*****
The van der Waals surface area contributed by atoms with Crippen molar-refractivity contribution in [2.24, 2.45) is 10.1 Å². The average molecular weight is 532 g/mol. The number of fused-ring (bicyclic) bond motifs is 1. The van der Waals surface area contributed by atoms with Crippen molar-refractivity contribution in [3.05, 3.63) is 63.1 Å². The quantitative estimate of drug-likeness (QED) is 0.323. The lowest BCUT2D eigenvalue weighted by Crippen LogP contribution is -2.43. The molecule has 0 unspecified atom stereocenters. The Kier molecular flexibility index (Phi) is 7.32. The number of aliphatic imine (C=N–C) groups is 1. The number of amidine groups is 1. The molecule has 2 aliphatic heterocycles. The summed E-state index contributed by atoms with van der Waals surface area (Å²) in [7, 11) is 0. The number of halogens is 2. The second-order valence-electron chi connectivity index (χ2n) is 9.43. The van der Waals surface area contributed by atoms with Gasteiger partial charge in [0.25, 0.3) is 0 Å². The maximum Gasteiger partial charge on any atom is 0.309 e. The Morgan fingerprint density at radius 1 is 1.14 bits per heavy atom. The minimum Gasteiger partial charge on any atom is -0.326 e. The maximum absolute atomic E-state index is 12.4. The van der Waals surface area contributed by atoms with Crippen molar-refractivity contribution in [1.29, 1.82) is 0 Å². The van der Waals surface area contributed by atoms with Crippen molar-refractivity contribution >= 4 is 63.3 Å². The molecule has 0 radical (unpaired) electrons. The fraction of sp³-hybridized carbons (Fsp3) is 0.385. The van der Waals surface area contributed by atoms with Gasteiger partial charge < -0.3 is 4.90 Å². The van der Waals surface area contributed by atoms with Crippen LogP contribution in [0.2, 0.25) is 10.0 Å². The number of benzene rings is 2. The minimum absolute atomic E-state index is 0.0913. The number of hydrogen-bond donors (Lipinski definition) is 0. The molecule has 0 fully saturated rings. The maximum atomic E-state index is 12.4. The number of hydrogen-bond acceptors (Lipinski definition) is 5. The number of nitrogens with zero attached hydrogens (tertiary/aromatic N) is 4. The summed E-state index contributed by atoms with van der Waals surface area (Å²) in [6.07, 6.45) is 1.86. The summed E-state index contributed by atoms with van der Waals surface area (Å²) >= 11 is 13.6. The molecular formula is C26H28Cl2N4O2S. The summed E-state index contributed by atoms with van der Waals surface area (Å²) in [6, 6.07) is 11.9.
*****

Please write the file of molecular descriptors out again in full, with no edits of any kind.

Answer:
The van der Waals surface area contributed by atoms with Crippen molar-refractivity contribution in [2.24, 2.45) is 10.1 Å². The average molecular weight is 532 g/mol. The number of fused-ring (bicyclic) bond motifs is 1. The van der Waals surface area contributed by atoms with Crippen molar-refractivity contribution in [3.05, 3.63) is 63.1 Å². The quantitative estimate of drug-likeness (QED) is 0.323. The lowest BCUT2D eigenvalue weighted by Crippen LogP contribution is -2.43. The molecule has 0 unspecified atom stereocenters. The Kier molecular flexibility index (Phi) is 7.32. The number of aliphatic imine (C=N–C) groups is 1. The number of amidine groups is 1. The molecule has 2 aliphatic heterocycles. The summed E-state index contributed by atoms with van der Waals surface area (Å²) in [7, 11) is 0. The number of halogens is 2. The second-order valence-electron chi connectivity index (χ2n) is 9.43. The van der Waals surface area contributed by atoms with Gasteiger partial charge in [0.25, 0.3) is 0 Å². The maximum Gasteiger partial charge on any atom is 0.309 e. The Morgan fingerprint density at radius 1 is 1.14 bits per heavy atom. The minimum Gasteiger partial charge on any atom is -0.326 e. The maximum absolute atomic E-state index is 12.4. The van der Waals surface area contributed by atoms with Crippen molar-refractivity contribution in [1.29, 1.82) is 0 Å². The van der Waals surface area contributed by atoms with Crippen molar-refractivity contribution >= 4 is 63.3 Å². The molecule has 0 radical (unpaired) electrons. The fraction of sp³-hybridized carbons (Fsp3) is 0.385. The van der Waals surface area contributed by atoms with Gasteiger partial charge < -0.3 is 4.90 Å². The van der Waals surface area contributed by atoms with Crippen LogP contribution in [0.2, 0.25) is 10.0 Å². The number of benzene rings is 2. The minimum absolute atomic E-state index is 0.0913. The number of hydrogen-bond donors (Lipinski definition) is 0. The molecule has 0 fully saturated rings. The maximum atomic E-state index is 12.4. The number of hydrogen-bond acceptors (Lipinski definition) is 5. The number of nitrogens with zero attached hydrogens (tertiary/aromatic N) is 4. The summed E-state index contributed by atoms with van der Waals surface area (Å²) in [6.07, 6.45) is 1.86. The summed E-state index contributed by atoms with van der Waals surface area (Å²) >= 11 is 13.6. The molecular formula is C26H28Cl2N4O2S. The summed E-state index contributed by atoms with van der Waals surface area (Å²) in [6, 6.07) is 11.9.